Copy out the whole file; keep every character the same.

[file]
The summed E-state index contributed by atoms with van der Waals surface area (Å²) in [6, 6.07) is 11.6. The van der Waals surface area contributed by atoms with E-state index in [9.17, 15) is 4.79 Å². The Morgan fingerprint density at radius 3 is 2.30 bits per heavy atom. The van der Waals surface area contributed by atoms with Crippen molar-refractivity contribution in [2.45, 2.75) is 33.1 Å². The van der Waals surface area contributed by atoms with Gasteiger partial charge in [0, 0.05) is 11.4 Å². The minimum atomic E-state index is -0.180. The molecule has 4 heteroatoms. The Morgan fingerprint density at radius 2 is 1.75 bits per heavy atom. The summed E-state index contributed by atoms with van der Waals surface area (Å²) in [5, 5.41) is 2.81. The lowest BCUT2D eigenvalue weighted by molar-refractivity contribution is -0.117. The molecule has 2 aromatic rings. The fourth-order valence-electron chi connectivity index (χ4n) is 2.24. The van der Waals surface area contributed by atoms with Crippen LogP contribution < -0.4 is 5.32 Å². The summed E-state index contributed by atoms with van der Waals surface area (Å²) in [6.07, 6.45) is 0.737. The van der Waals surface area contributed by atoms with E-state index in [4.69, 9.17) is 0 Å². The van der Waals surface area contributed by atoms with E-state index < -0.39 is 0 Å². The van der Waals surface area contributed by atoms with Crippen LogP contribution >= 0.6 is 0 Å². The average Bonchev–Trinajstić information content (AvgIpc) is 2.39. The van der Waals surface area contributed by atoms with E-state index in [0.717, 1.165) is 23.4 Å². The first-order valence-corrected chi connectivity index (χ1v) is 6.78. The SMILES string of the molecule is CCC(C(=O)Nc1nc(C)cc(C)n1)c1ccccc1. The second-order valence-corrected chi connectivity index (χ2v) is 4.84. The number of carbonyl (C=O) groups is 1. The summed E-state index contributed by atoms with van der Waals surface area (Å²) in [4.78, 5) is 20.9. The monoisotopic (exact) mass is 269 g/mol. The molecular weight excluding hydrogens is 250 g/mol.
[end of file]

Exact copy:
The summed E-state index contributed by atoms with van der Waals surface area (Å²) in [6, 6.07) is 11.6. The van der Waals surface area contributed by atoms with E-state index in [9.17, 15) is 4.79 Å². The Morgan fingerprint density at radius 3 is 2.30 bits per heavy atom. The van der Waals surface area contributed by atoms with Crippen molar-refractivity contribution in [2.45, 2.75) is 33.1 Å². The van der Waals surface area contributed by atoms with Gasteiger partial charge in [0, 0.05) is 11.4 Å². The minimum atomic E-state index is -0.180. The molecule has 4 heteroatoms. The Morgan fingerprint density at radius 2 is 1.75 bits per heavy atom. The summed E-state index contributed by atoms with van der Waals surface area (Å²) in [5, 5.41) is 2.81. The lowest BCUT2D eigenvalue weighted by molar-refractivity contribution is -0.117. The molecule has 2 aromatic rings. The fourth-order valence-electron chi connectivity index (χ4n) is 2.24. The van der Waals surface area contributed by atoms with Crippen LogP contribution < -0.4 is 5.32 Å². The summed E-state index contributed by atoms with van der Waals surface area (Å²) in [6.07, 6.45) is 0.737. The van der Waals surface area contributed by atoms with E-state index in [4.69, 9.17) is 0 Å². The van der Waals surface area contributed by atoms with E-state index < -0.39 is 0 Å². The van der Waals surface area contributed by atoms with Crippen LogP contribution >= 0.6 is 0 Å². The average Bonchev–Trinajstić information content (AvgIpc) is 2.39. The van der Waals surface area contributed by atoms with E-state index in [0.717, 1.165) is 23.4 Å². The first-order valence-corrected chi connectivity index (χ1v) is 6.78. The SMILES string of the molecule is CCC(C(=O)Nc1nc(C)cc(C)n1)c1ccccc1. The second-order valence-corrected chi connectivity index (χ2v) is 4.84. The number of carbonyl (C=O) groups is 1. The summed E-state index contributed by atoms with van der Waals surface area (Å²) in [4.78, 5) is 20.9. The monoisotopic (exact) mass is 269 g/mol. The molecular weight excluding hydrogens is 250 g/mol.